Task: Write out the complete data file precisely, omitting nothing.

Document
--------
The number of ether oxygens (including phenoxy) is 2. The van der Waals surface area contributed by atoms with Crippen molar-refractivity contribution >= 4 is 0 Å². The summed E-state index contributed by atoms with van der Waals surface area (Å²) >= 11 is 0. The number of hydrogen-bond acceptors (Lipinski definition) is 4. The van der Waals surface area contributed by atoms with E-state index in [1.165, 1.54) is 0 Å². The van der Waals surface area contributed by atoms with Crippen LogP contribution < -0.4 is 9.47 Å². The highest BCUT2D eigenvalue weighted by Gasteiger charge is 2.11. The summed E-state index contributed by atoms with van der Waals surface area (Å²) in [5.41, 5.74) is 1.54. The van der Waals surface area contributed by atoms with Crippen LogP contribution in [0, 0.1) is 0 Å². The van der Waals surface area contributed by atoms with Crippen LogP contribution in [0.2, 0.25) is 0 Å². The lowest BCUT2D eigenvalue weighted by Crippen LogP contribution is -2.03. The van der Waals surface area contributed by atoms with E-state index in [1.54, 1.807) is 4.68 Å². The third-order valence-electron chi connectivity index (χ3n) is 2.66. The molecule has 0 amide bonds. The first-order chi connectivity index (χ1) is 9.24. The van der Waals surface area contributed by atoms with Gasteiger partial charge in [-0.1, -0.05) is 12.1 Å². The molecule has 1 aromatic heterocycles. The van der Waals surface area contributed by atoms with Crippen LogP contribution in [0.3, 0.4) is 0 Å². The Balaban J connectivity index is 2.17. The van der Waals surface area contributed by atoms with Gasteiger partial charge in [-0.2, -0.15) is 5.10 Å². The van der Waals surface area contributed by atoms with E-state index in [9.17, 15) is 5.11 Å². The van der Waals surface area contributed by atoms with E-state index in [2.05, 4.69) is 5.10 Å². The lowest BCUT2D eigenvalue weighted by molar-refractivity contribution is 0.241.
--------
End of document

The number of ether oxygens (including phenoxy) is 2. The van der Waals surface area contributed by atoms with Crippen molar-refractivity contribution >= 4 is 0 Å². The summed E-state index contributed by atoms with van der Waals surface area (Å²) >= 11 is 0. The number of hydrogen-bond acceptors (Lipinski definition) is 4. The van der Waals surface area contributed by atoms with E-state index in [1.165, 1.54) is 0 Å². The van der Waals surface area contributed by atoms with Crippen LogP contribution < -0.4 is 9.47 Å². The highest BCUT2D eigenvalue weighted by Gasteiger charge is 2.11. The summed E-state index contributed by atoms with van der Waals surface area (Å²) in [5.41, 5.74) is 1.54. The van der Waals surface area contributed by atoms with Crippen LogP contribution in [0, 0.1) is 0 Å². The van der Waals surface area contributed by atoms with Crippen LogP contribution in [0.2, 0.25) is 0 Å². The lowest BCUT2D eigenvalue weighted by Crippen LogP contribution is -2.03. The van der Waals surface area contributed by atoms with E-state index in [1.54, 1.807) is 4.68 Å². The third-order valence-electron chi connectivity index (χ3n) is 2.66. The molecule has 0 amide bonds. The first-order chi connectivity index (χ1) is 9.24. The van der Waals surface area contributed by atoms with Gasteiger partial charge in [-0.1, -0.05) is 12.1 Å². The molecule has 1 aromatic heterocycles. The van der Waals surface area contributed by atoms with Crippen LogP contribution in [0.3, 0.4) is 0 Å². The Balaban J connectivity index is 2.17. The van der Waals surface area contributed by atoms with Gasteiger partial charge in [-0.2, -0.15) is 5.10 Å². The van der Waals surface area contributed by atoms with E-state index in [9.17, 15) is 5.11 Å². The van der Waals surface area contributed by atoms with E-state index in [2.05, 4.69) is 5.10 Å². The lowest BCUT2D eigenvalue weighted by molar-refractivity contribution is 0.241.